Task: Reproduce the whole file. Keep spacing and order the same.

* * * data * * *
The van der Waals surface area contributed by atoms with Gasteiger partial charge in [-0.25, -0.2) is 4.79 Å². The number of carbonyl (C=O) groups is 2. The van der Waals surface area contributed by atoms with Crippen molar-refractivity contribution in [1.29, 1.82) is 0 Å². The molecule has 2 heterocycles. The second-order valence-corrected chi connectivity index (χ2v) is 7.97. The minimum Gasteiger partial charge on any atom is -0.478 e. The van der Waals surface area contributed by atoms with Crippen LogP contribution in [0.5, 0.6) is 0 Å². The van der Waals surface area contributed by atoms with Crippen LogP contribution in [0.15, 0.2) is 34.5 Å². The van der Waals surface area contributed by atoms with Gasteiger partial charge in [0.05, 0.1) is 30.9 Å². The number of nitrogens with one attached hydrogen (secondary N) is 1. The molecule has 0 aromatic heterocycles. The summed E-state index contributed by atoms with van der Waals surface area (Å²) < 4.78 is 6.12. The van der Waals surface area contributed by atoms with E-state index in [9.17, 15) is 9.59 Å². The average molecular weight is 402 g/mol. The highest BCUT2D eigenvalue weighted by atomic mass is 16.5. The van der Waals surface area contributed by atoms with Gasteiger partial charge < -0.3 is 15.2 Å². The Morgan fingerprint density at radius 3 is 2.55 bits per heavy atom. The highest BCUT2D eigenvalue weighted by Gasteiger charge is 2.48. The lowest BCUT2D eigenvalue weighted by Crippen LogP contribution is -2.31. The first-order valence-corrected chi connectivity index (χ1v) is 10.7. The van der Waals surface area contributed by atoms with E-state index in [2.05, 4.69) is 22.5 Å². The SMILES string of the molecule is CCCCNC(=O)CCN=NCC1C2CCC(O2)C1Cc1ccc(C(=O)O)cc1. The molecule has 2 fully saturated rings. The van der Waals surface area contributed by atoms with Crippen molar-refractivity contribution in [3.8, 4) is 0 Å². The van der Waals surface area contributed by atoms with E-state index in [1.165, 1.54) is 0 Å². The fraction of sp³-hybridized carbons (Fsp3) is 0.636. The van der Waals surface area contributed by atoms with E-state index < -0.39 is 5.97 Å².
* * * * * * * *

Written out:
The van der Waals surface area contributed by atoms with Gasteiger partial charge in [-0.25, -0.2) is 4.79 Å². The number of carbonyl (C=O) groups is 2. The van der Waals surface area contributed by atoms with Crippen molar-refractivity contribution in [1.29, 1.82) is 0 Å². The molecule has 2 heterocycles. The second-order valence-corrected chi connectivity index (χ2v) is 7.97. The minimum Gasteiger partial charge on any atom is -0.478 e. The van der Waals surface area contributed by atoms with Crippen LogP contribution in [0.5, 0.6) is 0 Å². The van der Waals surface area contributed by atoms with Crippen LogP contribution in [0.15, 0.2) is 34.5 Å². The van der Waals surface area contributed by atoms with Gasteiger partial charge in [0.05, 0.1) is 30.9 Å². The number of nitrogens with one attached hydrogen (secondary N) is 1. The molecule has 0 aromatic heterocycles. The summed E-state index contributed by atoms with van der Waals surface area (Å²) < 4.78 is 6.12. The van der Waals surface area contributed by atoms with E-state index in [9.17, 15) is 9.59 Å². The average molecular weight is 402 g/mol. The highest BCUT2D eigenvalue weighted by atomic mass is 16.5. The van der Waals surface area contributed by atoms with Gasteiger partial charge < -0.3 is 15.2 Å². The Morgan fingerprint density at radius 3 is 2.55 bits per heavy atom. The highest BCUT2D eigenvalue weighted by Gasteiger charge is 2.48. The lowest BCUT2D eigenvalue weighted by Crippen LogP contribution is -2.31. The first-order valence-corrected chi connectivity index (χ1v) is 10.7. The van der Waals surface area contributed by atoms with E-state index in [2.05, 4.69) is 22.5 Å². The SMILES string of the molecule is CCCCNC(=O)CCN=NCC1C2CCC(O2)C1Cc1ccc(C(=O)O)cc1. The molecule has 2 fully saturated rings. The van der Waals surface area contributed by atoms with Crippen molar-refractivity contribution in [3.8, 4) is 0 Å². The van der Waals surface area contributed by atoms with E-state index in [1.165, 1.54) is 0 Å². The fraction of sp³-hybridized carbons (Fsp3) is 0.636. The van der Waals surface area contributed by atoms with E-state index < -0.39 is 5.97 Å².